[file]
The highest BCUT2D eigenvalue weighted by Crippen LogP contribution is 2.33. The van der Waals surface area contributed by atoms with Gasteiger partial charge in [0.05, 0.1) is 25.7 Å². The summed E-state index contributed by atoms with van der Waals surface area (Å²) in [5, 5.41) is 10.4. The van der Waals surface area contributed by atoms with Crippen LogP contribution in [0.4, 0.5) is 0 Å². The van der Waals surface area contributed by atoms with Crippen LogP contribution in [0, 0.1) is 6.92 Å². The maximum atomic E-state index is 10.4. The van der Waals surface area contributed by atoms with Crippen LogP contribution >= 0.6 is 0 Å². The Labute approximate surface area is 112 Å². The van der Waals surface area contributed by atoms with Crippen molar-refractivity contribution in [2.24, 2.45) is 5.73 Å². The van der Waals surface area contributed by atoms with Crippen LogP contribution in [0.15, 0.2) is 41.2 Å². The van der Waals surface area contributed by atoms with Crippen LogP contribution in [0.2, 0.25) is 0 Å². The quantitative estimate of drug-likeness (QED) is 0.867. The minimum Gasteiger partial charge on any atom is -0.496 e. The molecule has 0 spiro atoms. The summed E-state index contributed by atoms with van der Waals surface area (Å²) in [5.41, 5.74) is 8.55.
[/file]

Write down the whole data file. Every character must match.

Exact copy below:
The highest BCUT2D eigenvalue weighted by Crippen LogP contribution is 2.33. The van der Waals surface area contributed by atoms with Gasteiger partial charge in [0.05, 0.1) is 25.7 Å². The summed E-state index contributed by atoms with van der Waals surface area (Å²) in [5, 5.41) is 10.4. The van der Waals surface area contributed by atoms with Crippen LogP contribution in [0.4, 0.5) is 0 Å². The van der Waals surface area contributed by atoms with Crippen LogP contribution in [0, 0.1) is 6.92 Å². The maximum atomic E-state index is 10.4. The van der Waals surface area contributed by atoms with Crippen LogP contribution >= 0.6 is 0 Å². The Labute approximate surface area is 112 Å². The van der Waals surface area contributed by atoms with Crippen molar-refractivity contribution in [2.24, 2.45) is 5.73 Å². The van der Waals surface area contributed by atoms with Crippen LogP contribution in [0.15, 0.2) is 41.2 Å². The van der Waals surface area contributed by atoms with Crippen LogP contribution in [0.2, 0.25) is 0 Å². The quantitative estimate of drug-likeness (QED) is 0.867. The minimum Gasteiger partial charge on any atom is -0.496 e. The molecule has 0 spiro atoms. The summed E-state index contributed by atoms with van der Waals surface area (Å²) in [5.41, 5.74) is 8.55.